Latest News, Opinion

Opinion: West Virginia can’t fight the COVID-19 nursing home crisis alone

By Jane Marks

COVID-19 is spreading like wildfire through the nation’s nursing homes. Already, more than 56,000 residents and staff of nursing homes and other long-term care facilities —have died from COVID-19. Based on the last data available from the West Virginia Department of Health and Human Resources, nearly half the deaths in West Virginia have been related to nursing homes. They account for more than 44 percent of U.S. coronavirus deaths, even though less than one percent of Americans live in nursing homes. This is a national disgrace.

Jane Marks

To date, Congress has passed four bills to address the devastating impact of coronavirus on Americans. Yet, these bills barely touch on the crisis raging in long-term care facilities. With only a few weeks until the district work period in August, what will it take for Congress to take meaningful action to protect nursing home residents?

For five months, nursing homes have been a hotbed for the virus—yet basic precautions to protect residents and staff are still not in place. AARP has heard gut-wrenching accounts from thousands of family members worried about their loved ones in nursing homes and other long-term care facilities.

“We have heard from thousands of families about what’s happening to their loved ones in nursing homes and other long-term care facilities—and the accounts are gut-wrenching. My own mother lived in assisted living for six years and a nursing home for the last nine months of her life.  I can only imagine how frantic I would be, wanting to know she was safe.”

It’s time for lawmakers to come together to pass a bipartisan COVID-19 response package with dedicated funding and five key policies to protect seniors living in nursing homes and other long-term care facilities:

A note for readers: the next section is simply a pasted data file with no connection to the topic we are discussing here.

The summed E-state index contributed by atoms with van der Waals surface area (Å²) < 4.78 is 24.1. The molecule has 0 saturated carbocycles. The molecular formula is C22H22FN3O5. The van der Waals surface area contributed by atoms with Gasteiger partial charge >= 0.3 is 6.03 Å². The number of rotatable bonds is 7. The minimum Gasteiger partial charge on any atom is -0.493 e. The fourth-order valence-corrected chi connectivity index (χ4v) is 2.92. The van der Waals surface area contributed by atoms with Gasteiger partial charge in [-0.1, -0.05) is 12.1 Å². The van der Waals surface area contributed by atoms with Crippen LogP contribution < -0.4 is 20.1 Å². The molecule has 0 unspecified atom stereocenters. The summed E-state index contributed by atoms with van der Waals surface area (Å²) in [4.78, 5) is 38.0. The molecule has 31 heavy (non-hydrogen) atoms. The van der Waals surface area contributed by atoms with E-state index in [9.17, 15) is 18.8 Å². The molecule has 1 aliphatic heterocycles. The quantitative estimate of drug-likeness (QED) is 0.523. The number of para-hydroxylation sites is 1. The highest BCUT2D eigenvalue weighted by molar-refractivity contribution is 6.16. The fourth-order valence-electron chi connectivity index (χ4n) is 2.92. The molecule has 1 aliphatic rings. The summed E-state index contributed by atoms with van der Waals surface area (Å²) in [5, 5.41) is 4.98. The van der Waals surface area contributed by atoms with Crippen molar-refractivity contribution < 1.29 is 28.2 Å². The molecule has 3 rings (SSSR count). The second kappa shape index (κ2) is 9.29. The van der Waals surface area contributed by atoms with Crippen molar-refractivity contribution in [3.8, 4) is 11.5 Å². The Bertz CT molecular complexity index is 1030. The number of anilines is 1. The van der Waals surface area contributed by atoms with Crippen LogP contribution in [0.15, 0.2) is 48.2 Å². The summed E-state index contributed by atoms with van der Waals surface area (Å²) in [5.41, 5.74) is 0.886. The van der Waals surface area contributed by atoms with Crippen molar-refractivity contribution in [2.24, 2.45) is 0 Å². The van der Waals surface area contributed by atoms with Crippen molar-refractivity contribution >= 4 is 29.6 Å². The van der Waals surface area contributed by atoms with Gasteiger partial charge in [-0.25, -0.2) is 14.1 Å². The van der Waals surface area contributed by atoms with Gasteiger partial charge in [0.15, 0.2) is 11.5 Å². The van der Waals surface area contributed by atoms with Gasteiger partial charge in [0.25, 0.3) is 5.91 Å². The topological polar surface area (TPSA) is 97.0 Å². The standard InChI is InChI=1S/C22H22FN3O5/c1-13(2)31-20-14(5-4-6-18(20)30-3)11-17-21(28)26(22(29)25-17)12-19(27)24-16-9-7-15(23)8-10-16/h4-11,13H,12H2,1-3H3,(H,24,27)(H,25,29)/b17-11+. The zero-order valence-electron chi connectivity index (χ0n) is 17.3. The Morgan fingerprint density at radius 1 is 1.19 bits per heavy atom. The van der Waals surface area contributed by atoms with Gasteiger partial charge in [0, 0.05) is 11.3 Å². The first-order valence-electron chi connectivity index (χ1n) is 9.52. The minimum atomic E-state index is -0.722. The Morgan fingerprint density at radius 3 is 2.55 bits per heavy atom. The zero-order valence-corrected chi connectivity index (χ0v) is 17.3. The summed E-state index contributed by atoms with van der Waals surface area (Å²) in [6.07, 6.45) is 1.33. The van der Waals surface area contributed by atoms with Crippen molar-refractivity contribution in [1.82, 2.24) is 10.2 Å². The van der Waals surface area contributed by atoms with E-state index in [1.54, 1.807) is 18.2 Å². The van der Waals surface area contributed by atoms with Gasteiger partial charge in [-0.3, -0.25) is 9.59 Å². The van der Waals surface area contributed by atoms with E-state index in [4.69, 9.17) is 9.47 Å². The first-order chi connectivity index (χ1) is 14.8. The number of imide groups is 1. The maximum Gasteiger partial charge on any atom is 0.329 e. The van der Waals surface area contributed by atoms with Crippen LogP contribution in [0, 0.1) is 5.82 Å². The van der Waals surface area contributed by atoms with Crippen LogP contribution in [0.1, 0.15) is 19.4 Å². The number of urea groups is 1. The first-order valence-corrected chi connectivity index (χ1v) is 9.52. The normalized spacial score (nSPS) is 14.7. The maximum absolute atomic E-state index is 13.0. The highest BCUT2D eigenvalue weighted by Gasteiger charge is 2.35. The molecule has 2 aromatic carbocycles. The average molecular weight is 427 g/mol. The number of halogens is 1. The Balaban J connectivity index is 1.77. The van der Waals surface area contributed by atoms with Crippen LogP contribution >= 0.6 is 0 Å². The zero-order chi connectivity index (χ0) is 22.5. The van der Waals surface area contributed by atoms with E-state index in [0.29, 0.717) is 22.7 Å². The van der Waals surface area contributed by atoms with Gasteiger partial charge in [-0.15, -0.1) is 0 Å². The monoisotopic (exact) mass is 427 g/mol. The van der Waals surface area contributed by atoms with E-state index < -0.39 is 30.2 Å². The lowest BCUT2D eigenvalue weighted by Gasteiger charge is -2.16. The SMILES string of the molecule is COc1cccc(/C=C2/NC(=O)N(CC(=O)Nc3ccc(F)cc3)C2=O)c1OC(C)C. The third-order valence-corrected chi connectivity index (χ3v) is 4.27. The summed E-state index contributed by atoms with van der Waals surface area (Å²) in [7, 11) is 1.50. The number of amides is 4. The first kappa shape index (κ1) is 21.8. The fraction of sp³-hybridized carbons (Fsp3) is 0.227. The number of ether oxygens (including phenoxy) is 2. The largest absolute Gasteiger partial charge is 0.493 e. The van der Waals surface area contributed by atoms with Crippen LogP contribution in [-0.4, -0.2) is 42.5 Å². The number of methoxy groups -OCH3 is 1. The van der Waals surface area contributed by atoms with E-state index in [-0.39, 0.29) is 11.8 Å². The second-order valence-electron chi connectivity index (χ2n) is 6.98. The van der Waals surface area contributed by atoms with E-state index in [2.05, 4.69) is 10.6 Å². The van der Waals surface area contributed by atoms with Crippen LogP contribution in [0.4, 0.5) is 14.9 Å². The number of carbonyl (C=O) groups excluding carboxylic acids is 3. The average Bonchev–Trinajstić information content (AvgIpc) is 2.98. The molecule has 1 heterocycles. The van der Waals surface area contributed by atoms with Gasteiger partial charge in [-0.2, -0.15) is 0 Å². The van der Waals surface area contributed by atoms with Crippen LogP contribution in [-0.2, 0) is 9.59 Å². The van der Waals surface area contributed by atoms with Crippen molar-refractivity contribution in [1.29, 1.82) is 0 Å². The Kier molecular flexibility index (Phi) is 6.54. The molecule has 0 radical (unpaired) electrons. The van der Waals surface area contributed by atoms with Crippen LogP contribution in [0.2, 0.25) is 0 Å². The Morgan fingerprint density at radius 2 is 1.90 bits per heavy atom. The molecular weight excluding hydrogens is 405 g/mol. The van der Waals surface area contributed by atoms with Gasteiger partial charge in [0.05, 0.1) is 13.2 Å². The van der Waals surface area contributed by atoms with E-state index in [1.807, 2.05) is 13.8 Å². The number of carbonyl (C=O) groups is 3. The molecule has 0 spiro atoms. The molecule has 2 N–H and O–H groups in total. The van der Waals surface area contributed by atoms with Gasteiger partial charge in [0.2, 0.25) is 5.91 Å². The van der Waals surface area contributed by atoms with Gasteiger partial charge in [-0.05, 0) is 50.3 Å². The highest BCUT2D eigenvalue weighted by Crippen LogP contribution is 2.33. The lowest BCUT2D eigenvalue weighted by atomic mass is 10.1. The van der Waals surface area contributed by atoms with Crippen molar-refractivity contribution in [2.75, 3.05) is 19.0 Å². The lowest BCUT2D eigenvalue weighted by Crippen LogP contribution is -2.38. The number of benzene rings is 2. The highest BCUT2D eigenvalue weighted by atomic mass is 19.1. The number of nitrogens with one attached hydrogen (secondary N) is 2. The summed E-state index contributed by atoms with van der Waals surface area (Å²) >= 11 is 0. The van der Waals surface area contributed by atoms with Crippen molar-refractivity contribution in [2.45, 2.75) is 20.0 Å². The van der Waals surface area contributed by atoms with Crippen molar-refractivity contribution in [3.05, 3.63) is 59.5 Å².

1. Ensure regular, ongoing testing and adequate personal protective equipment (PPE).
  1. Create transparency focused on daily, public reporting of cases and deaths in facilities, communication with families when loved ones are discharged or transferred, and accountability for how billions of dollars in federal funding is spent.
  1. Require access to facilitated virtual visitation.
  1. Provide better care for residents through adequate staffing, oversight, and access to in-person formal advocates, called long-term care ombudsmen.
  1. Stop attempts to provide blanket immunity for long-term care facilities related to COVID-19.

The hopeful news is that legislation has been introduced in Congress that will help save the lives of nursing home residents. However, what remains missing is the will to make these older Americans and their families a priority.

Our elected leaders must act now to protect West Virginia’s long-term care residents and staff before the death toll rises even higher. It is literally life or death.

— Jane Marks is the State President of AARP West Virginia which serves more than 300,000 members 50 and older in West Virginia.

Comments are closed.

Subscribe to Our Newsletter

Subscribe to Our Newsletter

And get our latest content in your inbox

Invalid email address